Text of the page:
The Wretched Acts of Domestic Worker Abuse
Some people think they have the carte blanche to treat foreign live-in help in barbaric ways. And sometimes the law lets them get away with it.
Devi worked for a Saudi diplomat in Berlin. She began her day at seven and ended at midnight. She served the diplomat, his wife and their five children. She also suffered their beatings, punches included. Even the five-year-old son joined in the abuse.
In the 19 months she worked for them, Devi did not have a single day off. She slept on the floor with a thin sheet for cover. The whole time, she was paid just once, during the Muslim fasting month –150 euros in all.
This was the story reported by the German news magazine Der Spiegel.
Her lawyer tried to bring her case to the Berlin Labour Court, but it was thrown out. The judge who heard the case said the court had no jurisdiction. The diplomat enjoyed immunity from prosecution, as do all diplomats under an internationally recognised convention.
They want to create a legal precedent for diplomats to be prosecuted for human rights abuses.
Devi's lawyer, backed by German Institute for Human Rights, is prepared to bring the case up to Germany's highest court, or even the European Court of Human Rights. They want to create a legal precedent for diplomats to be prosecuted for human rights abuses.
Devi, by the way, is her pseudonym. The 30-year-old Indonesian, who remains unnamed by the story, has returned to her home village. She is still being owed thousands of euros in back pay – 32,000 euros, according to her lawyer.
Devi's story is one that is being played out in all parts of the world, where women from Third World countries like Indonesia, the Philippines and Sri Lanka are working as domestic help. Tales of long working hours, abuse by employers and non-payment of wages are not uncommon.
In the Philippines, the government takes a slightly more active role in protecting the rights of its nationals working overseas. Last month, the Malaya newspaper published an initial list of 76 countries deemed to be "safe havens" for overseas Filipino workers.
They had to fulfill one of the three following requirements:
1. The country has existing labour and social laws protecting the rights of workers.
2. The country is a signatory to and/or a ratifier of multilateral conventions, declarations or resolutions relating to the protection of workers.
3. The country has concluded a bilateral agreement or arrangement with the government on the protection of the rights of overseas foreign workers.
(See full list and report here.)
The report noted the absence of Saudi Arabia and the United Arab Emirates from the list, both popular destination countries for Filipinos seeking work overseas.
A Filipino migrant worker rights group pointed out that of all the countries in the Middle East, only Oman and Israel made the list. He also made the following critique:
...none of the conditions include enforcement of protective laws or treaties, which is a major problem in the region. In none of the countries in the region are sponsors allowed to beat their workers, drive them to suicide, under-pay them, not pay them at all or confiscate their passports, and yet such practices are all too common due to lack of enforcement.
Therefore, we must look at the facts of the ground and not treaties, laws or bilateral agreements in order to determine whether countries can be regarded as 'safe'.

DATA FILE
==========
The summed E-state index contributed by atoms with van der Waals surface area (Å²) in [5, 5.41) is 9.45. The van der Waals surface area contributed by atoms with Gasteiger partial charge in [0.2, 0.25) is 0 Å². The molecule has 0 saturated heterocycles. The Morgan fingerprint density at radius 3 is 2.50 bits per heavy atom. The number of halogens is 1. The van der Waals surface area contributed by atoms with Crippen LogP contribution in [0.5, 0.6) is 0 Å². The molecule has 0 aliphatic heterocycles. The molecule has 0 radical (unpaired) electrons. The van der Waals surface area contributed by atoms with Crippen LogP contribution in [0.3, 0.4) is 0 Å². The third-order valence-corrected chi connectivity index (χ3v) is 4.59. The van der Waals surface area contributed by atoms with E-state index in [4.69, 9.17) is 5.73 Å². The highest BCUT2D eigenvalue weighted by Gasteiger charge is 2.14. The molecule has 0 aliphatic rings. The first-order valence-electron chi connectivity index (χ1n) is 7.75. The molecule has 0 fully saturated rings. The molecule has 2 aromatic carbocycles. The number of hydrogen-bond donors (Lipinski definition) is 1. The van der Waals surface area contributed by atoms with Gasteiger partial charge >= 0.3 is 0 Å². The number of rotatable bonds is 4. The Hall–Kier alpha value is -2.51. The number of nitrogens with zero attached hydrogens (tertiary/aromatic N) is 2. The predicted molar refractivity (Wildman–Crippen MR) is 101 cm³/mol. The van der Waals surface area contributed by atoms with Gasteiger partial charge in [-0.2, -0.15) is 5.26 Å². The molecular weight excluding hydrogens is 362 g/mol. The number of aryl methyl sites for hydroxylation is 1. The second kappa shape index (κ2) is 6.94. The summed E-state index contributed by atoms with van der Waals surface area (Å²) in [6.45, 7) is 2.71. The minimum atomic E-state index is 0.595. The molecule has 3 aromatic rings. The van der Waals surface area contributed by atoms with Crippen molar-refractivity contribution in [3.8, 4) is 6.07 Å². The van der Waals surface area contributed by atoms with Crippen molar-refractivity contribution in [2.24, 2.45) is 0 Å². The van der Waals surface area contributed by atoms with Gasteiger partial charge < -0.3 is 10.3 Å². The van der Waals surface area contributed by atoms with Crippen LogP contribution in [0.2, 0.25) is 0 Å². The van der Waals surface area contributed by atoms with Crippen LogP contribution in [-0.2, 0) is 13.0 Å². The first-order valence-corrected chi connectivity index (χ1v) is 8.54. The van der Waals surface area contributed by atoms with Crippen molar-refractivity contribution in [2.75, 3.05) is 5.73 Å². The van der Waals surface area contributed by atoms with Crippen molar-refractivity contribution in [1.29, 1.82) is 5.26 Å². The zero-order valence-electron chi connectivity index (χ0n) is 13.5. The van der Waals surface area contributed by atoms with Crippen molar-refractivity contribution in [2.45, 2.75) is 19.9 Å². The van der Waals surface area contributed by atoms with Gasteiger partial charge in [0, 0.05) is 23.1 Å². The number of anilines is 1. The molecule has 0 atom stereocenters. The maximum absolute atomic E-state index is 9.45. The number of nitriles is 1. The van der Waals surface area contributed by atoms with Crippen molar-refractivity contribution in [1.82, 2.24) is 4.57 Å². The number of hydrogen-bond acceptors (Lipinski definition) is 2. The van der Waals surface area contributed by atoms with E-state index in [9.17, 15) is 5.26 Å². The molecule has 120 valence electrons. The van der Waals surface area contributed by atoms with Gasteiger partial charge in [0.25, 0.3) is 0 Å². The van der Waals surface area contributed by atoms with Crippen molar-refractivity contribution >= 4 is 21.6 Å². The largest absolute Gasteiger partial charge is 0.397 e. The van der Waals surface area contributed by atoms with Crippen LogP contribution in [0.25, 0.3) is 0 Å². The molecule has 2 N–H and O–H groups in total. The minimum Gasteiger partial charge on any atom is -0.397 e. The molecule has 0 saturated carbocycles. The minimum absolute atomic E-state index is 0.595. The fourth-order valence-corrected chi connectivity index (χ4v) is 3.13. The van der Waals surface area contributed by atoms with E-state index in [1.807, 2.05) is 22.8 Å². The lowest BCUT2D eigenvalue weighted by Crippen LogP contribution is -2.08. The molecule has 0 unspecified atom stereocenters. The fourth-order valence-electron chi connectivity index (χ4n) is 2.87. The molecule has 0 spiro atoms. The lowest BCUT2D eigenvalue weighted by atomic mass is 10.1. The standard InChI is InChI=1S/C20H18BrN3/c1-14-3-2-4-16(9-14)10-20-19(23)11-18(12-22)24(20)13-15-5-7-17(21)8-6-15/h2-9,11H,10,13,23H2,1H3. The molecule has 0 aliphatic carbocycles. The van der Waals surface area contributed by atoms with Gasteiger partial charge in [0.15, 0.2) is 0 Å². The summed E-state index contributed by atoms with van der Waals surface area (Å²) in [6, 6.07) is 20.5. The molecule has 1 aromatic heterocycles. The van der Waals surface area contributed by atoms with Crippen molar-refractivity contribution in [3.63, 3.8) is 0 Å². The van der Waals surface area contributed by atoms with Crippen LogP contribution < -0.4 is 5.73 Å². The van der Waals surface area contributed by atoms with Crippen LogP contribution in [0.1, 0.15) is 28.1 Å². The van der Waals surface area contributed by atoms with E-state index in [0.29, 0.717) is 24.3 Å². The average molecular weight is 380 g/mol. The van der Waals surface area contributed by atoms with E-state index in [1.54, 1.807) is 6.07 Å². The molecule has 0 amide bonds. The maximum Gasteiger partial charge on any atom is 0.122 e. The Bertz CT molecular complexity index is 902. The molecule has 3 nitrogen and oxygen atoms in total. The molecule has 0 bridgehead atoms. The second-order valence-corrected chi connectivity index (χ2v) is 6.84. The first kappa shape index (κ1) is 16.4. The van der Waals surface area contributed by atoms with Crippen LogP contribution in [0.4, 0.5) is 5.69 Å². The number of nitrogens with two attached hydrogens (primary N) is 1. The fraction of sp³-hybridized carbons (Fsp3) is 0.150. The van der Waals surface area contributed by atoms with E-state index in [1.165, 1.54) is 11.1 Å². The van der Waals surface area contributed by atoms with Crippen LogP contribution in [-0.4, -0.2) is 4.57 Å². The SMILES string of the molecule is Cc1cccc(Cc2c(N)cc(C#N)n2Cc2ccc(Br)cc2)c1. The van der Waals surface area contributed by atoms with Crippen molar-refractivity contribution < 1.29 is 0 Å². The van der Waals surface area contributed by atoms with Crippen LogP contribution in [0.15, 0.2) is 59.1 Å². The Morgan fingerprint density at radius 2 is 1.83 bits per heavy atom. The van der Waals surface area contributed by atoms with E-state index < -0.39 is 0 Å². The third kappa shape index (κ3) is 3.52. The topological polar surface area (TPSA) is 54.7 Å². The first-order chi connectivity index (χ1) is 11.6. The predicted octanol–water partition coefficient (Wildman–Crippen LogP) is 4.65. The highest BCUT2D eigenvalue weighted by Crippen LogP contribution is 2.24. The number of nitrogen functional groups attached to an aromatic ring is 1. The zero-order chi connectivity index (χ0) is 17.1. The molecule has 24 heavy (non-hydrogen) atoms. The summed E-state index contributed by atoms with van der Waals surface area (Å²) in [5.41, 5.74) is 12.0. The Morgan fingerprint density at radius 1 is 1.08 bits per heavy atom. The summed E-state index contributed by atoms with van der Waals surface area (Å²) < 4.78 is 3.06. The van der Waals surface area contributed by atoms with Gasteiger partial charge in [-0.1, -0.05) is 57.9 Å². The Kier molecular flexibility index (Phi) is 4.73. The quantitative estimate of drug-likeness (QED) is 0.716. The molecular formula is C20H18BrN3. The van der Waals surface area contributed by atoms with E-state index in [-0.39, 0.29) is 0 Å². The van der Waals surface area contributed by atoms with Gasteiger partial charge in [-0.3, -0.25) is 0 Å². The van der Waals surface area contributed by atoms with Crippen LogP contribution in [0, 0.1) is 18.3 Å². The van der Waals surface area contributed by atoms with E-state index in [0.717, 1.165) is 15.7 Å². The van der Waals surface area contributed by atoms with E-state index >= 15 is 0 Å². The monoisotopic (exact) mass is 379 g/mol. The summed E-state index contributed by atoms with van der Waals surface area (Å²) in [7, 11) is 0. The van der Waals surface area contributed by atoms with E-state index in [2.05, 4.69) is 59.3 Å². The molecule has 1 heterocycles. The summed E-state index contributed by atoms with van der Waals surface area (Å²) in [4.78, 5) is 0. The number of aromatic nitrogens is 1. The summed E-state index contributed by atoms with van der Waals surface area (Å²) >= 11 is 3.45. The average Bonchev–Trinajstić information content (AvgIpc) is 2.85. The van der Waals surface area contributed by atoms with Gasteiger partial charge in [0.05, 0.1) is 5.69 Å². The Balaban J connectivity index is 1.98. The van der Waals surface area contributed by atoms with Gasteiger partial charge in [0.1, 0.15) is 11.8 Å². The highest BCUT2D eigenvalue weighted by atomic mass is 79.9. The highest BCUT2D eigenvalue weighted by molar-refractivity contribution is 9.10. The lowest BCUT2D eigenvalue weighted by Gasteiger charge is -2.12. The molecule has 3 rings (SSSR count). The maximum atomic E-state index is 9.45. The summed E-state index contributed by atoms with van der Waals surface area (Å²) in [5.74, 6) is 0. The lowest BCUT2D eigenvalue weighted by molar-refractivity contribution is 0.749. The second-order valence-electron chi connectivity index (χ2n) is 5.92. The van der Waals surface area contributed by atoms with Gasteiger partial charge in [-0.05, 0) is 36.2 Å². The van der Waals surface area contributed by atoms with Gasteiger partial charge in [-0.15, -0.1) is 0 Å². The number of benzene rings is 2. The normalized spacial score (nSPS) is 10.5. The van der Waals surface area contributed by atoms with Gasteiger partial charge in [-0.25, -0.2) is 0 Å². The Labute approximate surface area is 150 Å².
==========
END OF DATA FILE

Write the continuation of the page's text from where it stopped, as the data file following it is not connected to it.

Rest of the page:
Also conspicuously missing from the list is Singapore, another popular destination of choice for Filipino migrant workers. A fierce debate has been going on in the wealthy city-state on the need to give foreign live-in domestic workers a day off every week.
One of the arguments against the proposition is that employers risk losing the “security bond” paid to the government, should the worker breach employment conditions during her day off.
Ignorant Singaporean employers believe falsely that their bond of S$5,000 will be forfeited, if the domestic worker gets pregnant, for instance. This fear leads them to restrict the social lives of their workers outside of work. (Singapore's Ministry of Manpower has recently issued a letter to the state-run newspaper to clarify that the deposit will not be forfeited in such cases.)
Another reason raised against a weekly rest day is the inconvenience it would present to the employers. Companies in Singapore should then really feel free to take advantage of this ridiculous argument, and oblige Singaporeans that do not give their domestic helpers rest days to work all seven days as well.
Decent working conditions for migrant domestic workers is clearly not something that is to be taken for granted. Abuse goes on, not only in the Middle East, but in what might be considered more progressive countries as well.
Last month the International Labour Organisation adopted a new convention on guidelines pertaining to the working conditions of domestic workers.
It requires governments to “provide domestic workers with labor protections equivalent to those of other workers, including for working hours, minimum wage coverage, overtime compensation, daily and weekly rest periods, social security, and maternity protection”.
Of 475 international government, worker and employer delegates who voted, 396 voted for the convention, including Saudi Arabia and the UAE which overcame their initial objection. There were 63 abstentions, including Singapore and the UK.
Regarded as a historic step to improve the working conditions of domestic workers, this will hopefully go far in upholding their rights. Unfortunately it may still leave those like Devi who work for employers shielded by diplomatic immunity out in the cold.